I’m in Berkeley, CA. This is urban territory, but I wouldn’t swear by the urbanity of a lot of Berkeleyans. I live in the transitional area where the flats become the hills. No dear here but far too many in the neighboring urban residential hills – you can say – because nobody is allowed to shoot them there. Back a while, they had too many on Angel Island in SF Bay and brought in hunters to drastically reduce their number there.
I eat meat and am not into animal rights. When I was young I had an uncle who hunted occasionally. That period is the last time I’ve ever had venison.
Guns have never appealed to me and I’ve never owned one. During basic training in the US Army, I fired one a few times at a rifle range. I think essentially all guns not used by police or the military should remain only at shooting ranges. In the woods and wildernesses, I only like to hike and camp.
Yes, I think fox hunting, as its always been presented to me at a distance, as a tribe of equestrians and a large pack of dogs chasing one fox to exhaustion, is most ridiculous in respect to consideration as a sport, right in there with bullfighting, cockfighting and dogfighting. But killing animals for sport, in general, is not exactly my idea of an appealing sport anyhow.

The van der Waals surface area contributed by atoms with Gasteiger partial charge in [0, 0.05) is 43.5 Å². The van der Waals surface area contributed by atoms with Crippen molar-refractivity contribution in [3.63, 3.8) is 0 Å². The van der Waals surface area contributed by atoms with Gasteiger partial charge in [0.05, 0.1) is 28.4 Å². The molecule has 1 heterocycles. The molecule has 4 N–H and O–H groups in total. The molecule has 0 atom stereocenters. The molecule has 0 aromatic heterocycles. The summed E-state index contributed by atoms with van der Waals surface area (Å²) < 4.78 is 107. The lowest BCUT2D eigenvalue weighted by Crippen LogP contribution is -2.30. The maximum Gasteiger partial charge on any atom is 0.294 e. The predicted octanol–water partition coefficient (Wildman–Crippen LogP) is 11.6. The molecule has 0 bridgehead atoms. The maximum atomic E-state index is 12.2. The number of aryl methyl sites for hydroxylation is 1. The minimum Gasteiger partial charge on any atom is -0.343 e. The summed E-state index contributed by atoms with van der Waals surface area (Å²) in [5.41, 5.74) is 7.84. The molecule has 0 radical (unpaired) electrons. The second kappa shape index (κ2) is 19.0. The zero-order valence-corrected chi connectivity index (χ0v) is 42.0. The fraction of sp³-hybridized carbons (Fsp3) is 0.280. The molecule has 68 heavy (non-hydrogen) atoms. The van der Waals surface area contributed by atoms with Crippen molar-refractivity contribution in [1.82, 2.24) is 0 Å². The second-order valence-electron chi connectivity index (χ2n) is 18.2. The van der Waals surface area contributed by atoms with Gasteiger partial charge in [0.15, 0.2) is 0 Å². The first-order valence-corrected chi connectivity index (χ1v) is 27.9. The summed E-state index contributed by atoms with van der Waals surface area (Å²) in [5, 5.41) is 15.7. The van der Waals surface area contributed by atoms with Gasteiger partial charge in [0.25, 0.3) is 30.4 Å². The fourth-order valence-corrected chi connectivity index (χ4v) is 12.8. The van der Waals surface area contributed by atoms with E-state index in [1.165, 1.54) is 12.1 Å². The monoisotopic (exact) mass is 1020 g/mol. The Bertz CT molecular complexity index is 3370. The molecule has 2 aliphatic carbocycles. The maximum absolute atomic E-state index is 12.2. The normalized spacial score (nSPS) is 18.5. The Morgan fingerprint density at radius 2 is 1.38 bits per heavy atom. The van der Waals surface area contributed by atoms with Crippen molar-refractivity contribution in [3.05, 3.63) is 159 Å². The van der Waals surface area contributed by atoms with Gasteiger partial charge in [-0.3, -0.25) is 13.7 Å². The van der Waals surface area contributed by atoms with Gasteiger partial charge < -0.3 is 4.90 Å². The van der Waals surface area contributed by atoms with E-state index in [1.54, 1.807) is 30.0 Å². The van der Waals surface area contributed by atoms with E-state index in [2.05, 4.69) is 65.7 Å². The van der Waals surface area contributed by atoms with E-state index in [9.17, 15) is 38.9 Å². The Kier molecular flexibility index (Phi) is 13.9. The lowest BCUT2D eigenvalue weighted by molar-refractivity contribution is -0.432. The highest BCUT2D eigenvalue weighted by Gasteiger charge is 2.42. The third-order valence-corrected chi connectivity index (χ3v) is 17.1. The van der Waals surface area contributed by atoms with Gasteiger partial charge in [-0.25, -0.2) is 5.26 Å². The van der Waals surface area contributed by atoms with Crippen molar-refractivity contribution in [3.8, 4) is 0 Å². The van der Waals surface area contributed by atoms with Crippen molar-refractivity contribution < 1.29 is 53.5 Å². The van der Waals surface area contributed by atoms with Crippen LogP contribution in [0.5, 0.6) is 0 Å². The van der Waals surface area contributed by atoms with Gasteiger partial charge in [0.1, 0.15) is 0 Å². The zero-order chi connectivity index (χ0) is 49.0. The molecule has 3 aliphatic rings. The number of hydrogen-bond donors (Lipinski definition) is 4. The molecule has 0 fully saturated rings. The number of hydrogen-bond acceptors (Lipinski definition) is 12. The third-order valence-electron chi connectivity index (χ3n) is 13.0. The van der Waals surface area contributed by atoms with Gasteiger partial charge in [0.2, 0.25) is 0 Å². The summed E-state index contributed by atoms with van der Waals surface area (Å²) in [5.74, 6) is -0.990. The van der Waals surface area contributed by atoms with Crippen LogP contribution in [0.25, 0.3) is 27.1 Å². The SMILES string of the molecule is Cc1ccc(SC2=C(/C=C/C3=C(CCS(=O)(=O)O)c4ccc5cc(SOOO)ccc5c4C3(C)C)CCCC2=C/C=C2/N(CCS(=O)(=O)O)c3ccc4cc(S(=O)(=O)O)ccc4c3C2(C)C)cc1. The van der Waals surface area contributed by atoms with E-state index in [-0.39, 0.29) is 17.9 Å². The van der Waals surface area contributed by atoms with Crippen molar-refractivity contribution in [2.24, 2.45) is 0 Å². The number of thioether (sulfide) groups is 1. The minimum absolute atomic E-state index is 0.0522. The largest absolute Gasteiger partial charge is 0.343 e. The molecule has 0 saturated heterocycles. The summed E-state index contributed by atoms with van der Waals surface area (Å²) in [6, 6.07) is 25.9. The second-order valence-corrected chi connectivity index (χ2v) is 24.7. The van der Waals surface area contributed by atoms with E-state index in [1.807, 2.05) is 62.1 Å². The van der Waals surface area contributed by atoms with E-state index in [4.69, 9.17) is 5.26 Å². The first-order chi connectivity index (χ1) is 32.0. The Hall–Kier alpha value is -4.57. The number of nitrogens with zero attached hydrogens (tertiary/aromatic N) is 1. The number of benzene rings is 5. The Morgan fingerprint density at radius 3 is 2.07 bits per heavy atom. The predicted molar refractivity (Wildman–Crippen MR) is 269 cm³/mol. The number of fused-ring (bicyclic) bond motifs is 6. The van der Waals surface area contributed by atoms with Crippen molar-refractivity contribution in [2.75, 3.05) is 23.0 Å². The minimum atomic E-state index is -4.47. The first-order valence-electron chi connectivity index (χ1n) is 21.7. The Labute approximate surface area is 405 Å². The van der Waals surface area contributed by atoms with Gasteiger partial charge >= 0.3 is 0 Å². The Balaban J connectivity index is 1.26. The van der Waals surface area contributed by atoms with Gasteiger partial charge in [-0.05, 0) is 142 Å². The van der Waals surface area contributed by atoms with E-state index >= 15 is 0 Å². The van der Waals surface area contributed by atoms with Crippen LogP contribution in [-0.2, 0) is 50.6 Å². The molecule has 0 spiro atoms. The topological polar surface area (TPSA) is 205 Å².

I have never talked to any English or Scottish people about fox hunting, so I don’t know their range of emphases on the perpetrators and the victims, but I would guess its usually a combination of the two.
I can’t figure someone who makes such a statement without informing us as to what such a positive thing might be. Preventing overpopulation in chicken houses? The only foxes I’ve seen around here are not native gray fox, but rather, imported red foxes.
So, who do you shoot with all those guns? I usually stay away from those rednecks up at Tahoe. . .and hike into the back country (but not during hunting season).